Dr. Carlos Finlay, the Man Who Saved the Panama Canal

By | December 5, 2018

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A statue of Carlos Finlay. (Photo by: Jeffrey Greenberg/UIG via Getty Images)

As a Cuban doctor in the 1850s, Carlos Juan Finlay saw his fair share of patients suffering from yellow fever and malaria and he was determined to uncover the causes of these two diseases. His research, observations, and experimentation led him to one conclusion. Mosquitoes spread the viruses for these diseases from person to person. His work, however, was dismissed by the medical and scientific communities. It wasn’t until disease outbreaks halted the construction of the Panama Canal that scientists began to believe in Finlay’s findings. His groundbreaking work on the link between mosquitoes and the transmission of illness made it possible for the Panama Canal to be completed.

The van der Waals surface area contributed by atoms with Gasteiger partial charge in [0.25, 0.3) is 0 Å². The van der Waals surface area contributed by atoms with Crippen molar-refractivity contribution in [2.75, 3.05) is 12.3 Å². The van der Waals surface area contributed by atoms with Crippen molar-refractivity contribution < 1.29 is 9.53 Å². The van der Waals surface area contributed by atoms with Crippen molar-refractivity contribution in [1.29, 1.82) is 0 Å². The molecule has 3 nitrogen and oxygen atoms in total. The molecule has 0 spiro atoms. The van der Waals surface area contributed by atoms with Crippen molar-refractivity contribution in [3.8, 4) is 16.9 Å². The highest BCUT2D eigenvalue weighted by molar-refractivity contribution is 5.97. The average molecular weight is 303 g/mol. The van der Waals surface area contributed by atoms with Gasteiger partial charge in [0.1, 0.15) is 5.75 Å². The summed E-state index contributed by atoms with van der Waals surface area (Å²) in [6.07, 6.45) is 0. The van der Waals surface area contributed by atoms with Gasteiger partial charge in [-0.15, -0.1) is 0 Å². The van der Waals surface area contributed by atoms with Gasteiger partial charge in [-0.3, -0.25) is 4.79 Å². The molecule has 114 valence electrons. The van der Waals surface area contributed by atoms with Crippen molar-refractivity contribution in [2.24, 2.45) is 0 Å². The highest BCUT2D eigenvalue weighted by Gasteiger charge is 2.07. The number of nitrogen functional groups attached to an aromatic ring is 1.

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As a Physician, Finlay Noted Mosquito Bites

Finlay, the son of a Scottish doctor, studied in France -- his mother’s homeland --, Cuba, and the United States, earning his medical degree from Jefferson Medical College in Philadelphia. After he set up his own practice in Cuba in the 1850s, he began seeing lots of malaria and yellow fever patients. He observed that people suffering from malaria or yellow fever often had more mosquito bites on their skin than others. Living in the warm, tropical climate, mosquitoes were a common pest and an annoyance, but Finlay believed they could also be deadly.